The Fda: No Heroic Measures Required

Just a few weeks ago, the Food & Drug Administration was threatened by a nasty, partisan struggle over its future. Republicans and their allies at conservative think tanks charged that the agency was killing people--to say nothing of jobs--by holding up approvals of lifesaving products. Democrats and consumer groups, in turn, blasted the critics' proposals to overhaul the agency. Their plans would "tear the fabric of the world's safest and most effective health-care system," declared Representative Ron Wyden (D-Ore.).

But instead of gearing up for an explosive confrontation, the two sides seem to be headed toward a consensus. "There's been a sea change," says Carl B. Feldbaum, president of the Biotechnology Industry Organization (BIO), a trade group. Instead of the right's radical proposals to relax the agency's high standards for drug approvals, Congress is likely to order a streamlining of many FDA procedures. That will mean farming out product reviews to outside experts, relaxing bans on exports of non-FDA-approved drugs and devices, and exempting stethoscopes and other low-risk medical devices from lengthy reviews (table). All of this would make life easier--and more lucrative--for food, drug, and medical-device companies.

HIDEBOUND. The shift away from confrontation stems from a mix of political expediency and the recognition on both sides that the issues are more complicated than they seemed. Democrats, for instance, are starting to acknowledge that parts of the agency are hidebound. And conservatives learned to their chagrin that they had accused the FDA of failing to approve products, such as a pump for cardiopulmonary resuscitation, that will have little benefit. What's more, companies told both sides that industry, in general, wouldn't sign on to their more radical schemes for gutting the agency--such as allowing many drugs to be sold without FDA review. "Their early shots were poorly aimed--and in many cases backfired," says a top FDA official.

Now, much to the surprise of the GOP, the Democrats are seizing the initiative. At an Apr. 6 hearing, for example, Senator Barbara A. Mikulski (D-Md.) warned FDA Commissioner David A. Kessler that without more progress in cutting approval time, "Congress is going to roll right over you." The same day, the White House, led by Vice-President Al Gore, unveiled a package of reforms that conservatives admit are a step in the right direction. Wyden also jumped in that week with far-reaching proposals that won industry plaudits.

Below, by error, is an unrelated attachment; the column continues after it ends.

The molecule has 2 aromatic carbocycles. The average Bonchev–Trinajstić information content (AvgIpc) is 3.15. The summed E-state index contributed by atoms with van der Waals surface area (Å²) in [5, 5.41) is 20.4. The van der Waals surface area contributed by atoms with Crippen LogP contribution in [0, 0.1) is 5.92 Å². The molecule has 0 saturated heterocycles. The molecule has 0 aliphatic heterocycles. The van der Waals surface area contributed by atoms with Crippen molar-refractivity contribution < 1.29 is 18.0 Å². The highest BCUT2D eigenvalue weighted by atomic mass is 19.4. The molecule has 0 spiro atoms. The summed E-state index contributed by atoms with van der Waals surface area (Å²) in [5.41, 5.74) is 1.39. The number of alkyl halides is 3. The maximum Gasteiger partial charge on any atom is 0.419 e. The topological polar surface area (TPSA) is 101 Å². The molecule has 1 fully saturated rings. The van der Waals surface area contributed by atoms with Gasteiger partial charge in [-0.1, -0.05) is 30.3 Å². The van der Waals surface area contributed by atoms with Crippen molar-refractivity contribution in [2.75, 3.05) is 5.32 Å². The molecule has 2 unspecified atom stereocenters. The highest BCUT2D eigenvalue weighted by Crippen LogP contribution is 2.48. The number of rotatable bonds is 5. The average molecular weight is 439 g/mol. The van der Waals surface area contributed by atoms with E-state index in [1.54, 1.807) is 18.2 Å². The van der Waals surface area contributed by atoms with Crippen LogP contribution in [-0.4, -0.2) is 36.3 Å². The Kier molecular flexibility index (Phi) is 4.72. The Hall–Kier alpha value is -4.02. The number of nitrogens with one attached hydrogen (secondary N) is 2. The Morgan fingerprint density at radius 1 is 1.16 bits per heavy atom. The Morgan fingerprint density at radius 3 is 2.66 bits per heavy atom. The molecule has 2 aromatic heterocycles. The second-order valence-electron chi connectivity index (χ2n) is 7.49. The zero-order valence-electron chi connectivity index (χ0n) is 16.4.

The Democrats' proposals would eliminate two of the biotechnology industry's big bugaboos: the requirement that full-scale manufacturing plants be built before drugs are approved, and the need to get approvals for small changes in manufacturing processes. They also would throw a bone to medical-device makers by exempting many more products from review and reducing export barriers. And reformers hope to speed drug development by making it easier to get promising treatments into clinical trials.

But the Administration and its allies won't go along if the GOP tries to weaken protections in such areas as safety and efficacy standards for new drugs. "The White House thinks this whole thing is about getting the jump on the bad guys and keeping them from doing worse things," explains one top FDA official.

NEW WRINKLES. Many details remain to be negotiated, of course. For instance, experts predict a major tussle over whether companies should be allowed more freedom to publicize unapproved uses for products already on the market. Such a change would give Johnson & Johnson, for example, more latitude to plug its Retin-A acne treatment as helpful in smoothing out wrinkles--something the company has gotten into trouble for in the past. Republicans also are miffed that Kessler is still spending money on an antitobacco investigation. One bit of GOP strategy that's still undecided: whether to push for a single major reform bill, which could be as tough to pull off as the Clinton Administration's failed health plan, or several smaller bills.

Whatever approach the GOP takes, the odds are good that the two sides can reach a compromise. Neither will be entirely happy. But some deft minor surgery may be all that's needed to make the FDA more efficient--instead of the radical bypass operation some Republicans had been pushing for.


Reforms that the Food & Drug Administration may implement:

FARM OUT some product reviews to outside experts, speeding approvals

ALLOW EXPORT of some drugs and devices not approved for sale in the U.S.

EXEMPT LOW-RISK medical devices and routine changes in drug manufacturing processes from FDA reviews

SPEND LESS TIME reviewing applications to test drugs, allowing therapies to get into clinical trials faster and freeing up the agency for actual product approvals

LOOSEN TIGHT CONTROLS on advertising unapproved uses of products already on the market